Thursday, November 20, 2014

Scenes from Hyskeir

As you can see in this Google Earth image, the Hyskeir (Oigh-Sgeir) skerries are a set of five reefs.

Google Earth view of Hyskier
Hyskier lies six miles southwest of Canna, and it took three attempts, over a period of ten years before I was able to get there. It is an extremely difficult anchorage, and if there is any significant swell it can be dangerous to get ashore. Although if you are lucky, and the sea is dead calm, you can land at the quay, which lies on the east side of the north-south gap between the lighthouse island and the last reef to the west (left of image).

The 128 foot lighthouse started operating in 1904, and was automated in 1997. The lightkeepers had a small garden and a 3-hole golf course. That successful third attempt to get ashore was in 2013, when we landed in a small inlet just north of the lighthouse. 

Hyskeir Light seen from the east
Hyskier seen from the northeast
Hyskier Light (1904)
Four of the five reefs were once connected by three small bridges. Two of them have washed away, but the one that connects the lighthouse island to the reef on its east side is still intact.

The one remaining bridge
I wanted to cross over all the reefs to see the foghorn building that stands on the eastern-most reef. Fortunately the tide was low, and it was easy to step across the first of the other two narrow channels whose bridges had been washed away. But the second crossing required taking my boots off and getting wet.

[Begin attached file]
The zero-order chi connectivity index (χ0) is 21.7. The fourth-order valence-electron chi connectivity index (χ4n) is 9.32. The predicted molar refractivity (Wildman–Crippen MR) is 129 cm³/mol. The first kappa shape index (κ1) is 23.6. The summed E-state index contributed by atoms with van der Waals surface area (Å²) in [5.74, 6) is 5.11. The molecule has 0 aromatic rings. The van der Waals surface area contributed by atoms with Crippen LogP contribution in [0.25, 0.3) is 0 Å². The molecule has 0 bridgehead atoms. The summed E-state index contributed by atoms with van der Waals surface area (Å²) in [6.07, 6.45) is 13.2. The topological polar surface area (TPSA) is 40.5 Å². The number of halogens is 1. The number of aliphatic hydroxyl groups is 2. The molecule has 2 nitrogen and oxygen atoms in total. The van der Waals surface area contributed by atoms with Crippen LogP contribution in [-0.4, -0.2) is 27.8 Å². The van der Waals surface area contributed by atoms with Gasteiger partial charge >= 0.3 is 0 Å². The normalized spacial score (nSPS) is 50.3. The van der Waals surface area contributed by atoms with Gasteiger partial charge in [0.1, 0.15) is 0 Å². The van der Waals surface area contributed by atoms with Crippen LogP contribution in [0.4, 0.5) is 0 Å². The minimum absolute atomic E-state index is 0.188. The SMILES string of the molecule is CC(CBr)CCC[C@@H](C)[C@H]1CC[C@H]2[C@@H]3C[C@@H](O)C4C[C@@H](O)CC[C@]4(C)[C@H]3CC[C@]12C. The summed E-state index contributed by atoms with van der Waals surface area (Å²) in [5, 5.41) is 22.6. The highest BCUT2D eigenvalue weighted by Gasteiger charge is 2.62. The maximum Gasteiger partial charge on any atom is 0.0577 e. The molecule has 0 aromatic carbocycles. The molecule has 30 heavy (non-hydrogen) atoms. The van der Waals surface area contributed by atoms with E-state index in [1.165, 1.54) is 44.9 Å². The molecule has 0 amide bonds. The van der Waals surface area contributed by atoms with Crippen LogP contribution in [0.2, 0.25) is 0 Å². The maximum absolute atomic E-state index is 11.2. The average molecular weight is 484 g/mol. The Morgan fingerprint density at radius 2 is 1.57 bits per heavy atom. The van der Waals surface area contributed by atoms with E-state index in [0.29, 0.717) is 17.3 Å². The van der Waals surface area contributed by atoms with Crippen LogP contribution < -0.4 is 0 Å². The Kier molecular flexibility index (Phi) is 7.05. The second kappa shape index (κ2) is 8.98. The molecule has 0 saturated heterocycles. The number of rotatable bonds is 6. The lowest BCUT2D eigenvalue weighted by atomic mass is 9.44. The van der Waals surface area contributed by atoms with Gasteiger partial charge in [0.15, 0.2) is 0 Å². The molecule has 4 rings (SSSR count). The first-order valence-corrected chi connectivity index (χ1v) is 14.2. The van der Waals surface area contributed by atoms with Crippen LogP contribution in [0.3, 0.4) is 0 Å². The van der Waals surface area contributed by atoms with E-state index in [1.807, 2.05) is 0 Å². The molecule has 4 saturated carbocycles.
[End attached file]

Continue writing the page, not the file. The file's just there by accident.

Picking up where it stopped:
One of the washed-away bridges
The eastern-most reef is also the largest. It had several sections of what look like cement stepping stones (next photo) that crossed some of the many pools that dot the reef. I believe these once supported a pipeline used to transport fuel pumped ashore from the eastern landing.

Old pipeline supports? 
From there a final stretch of cement pathway leads to the foghorn.

To the foghorn
Foghorn building (where's the horn?) - Rum in the distance
From the foghorn there is a good view back across all of Hyskier to the lighthouse. It had taken me almost all of my allotted time ashore to reach the foghorn, and a glance at the watch told me I needed to be back at the lighthouse in five minutes. It took ten, and I felt bad about that, as the falling tide made it very difficult to launch the fully loaded RIB. Mark Henrys (our skipper) had to get out and push while some of us used the oars to pole-out. 

View west from the east end of Hyskier
It was fascinating to see this remote place where men once lived, but my best memory was watching the 40 seals taking it easy in a sheltered inlet on the south side of the middle skerry.

Seal haven


  1. Hi Marc,

    could you send me an email so I can give you a ring about this island. I was planning a visit myself.

  2. John, please see the 'About' tab for contact info.